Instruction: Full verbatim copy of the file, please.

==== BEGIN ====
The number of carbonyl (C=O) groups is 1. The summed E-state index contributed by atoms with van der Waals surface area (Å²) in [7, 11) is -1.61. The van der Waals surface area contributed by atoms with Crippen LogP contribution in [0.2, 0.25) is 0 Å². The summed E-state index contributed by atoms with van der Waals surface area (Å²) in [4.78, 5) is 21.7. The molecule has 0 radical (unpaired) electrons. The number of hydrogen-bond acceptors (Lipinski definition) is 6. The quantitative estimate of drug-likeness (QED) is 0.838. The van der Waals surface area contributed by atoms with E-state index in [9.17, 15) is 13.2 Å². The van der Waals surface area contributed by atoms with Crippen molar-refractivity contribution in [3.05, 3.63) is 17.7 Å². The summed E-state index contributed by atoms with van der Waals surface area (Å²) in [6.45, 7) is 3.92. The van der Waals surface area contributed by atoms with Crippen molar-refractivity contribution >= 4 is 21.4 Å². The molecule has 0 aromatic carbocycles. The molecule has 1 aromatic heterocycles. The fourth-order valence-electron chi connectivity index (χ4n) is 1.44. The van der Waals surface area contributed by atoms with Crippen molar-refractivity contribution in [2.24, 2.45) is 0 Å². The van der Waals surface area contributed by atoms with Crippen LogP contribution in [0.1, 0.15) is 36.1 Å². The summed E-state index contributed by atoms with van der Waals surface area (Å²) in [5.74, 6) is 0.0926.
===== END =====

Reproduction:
The number of carbonyl (C=O) groups is 1. The summed E-state index contributed by atoms with van der Waals surface area (Å²) in [7, 11) is -1.61. The van der Waals surface area contributed by atoms with Crippen LogP contribution in [0.2, 0.25) is 0 Å². The summed E-state index contributed by atoms with van der Waals surface area (Å²) in [4.78, 5) is 21.7. The molecule has 0 radical (unpaired) electrons. The number of hydrogen-bond acceptors (Lipinski definition) is 6. The quantitative estimate of drug-likeness (QED) is 0.838. The van der Waals surface area contributed by atoms with E-state index in [9.17, 15) is 13.2 Å². The van der Waals surface area contributed by atoms with Crippen molar-refractivity contribution in [3.05, 3.63) is 17.7 Å². The summed E-state index contributed by atoms with van der Waals surface area (Å²) in [6.45, 7) is 3.92. The van der Waals surface area contributed by atoms with Crippen molar-refractivity contribution >= 4 is 21.4 Å². The molecule has 0 aromatic carbocycles. The molecule has 1 aromatic heterocycles. The fourth-order valence-electron chi connectivity index (χ4n) is 1.44. The van der Waals surface area contributed by atoms with Crippen molar-refractivity contribution in [2.24, 2.45) is 0 Å². The van der Waals surface area contributed by atoms with Crippen LogP contribution in [0.1, 0.15) is 36.1 Å². The summed E-state index contributed by atoms with van der Waals surface area (Å²) in [5.74, 6) is 0.0926.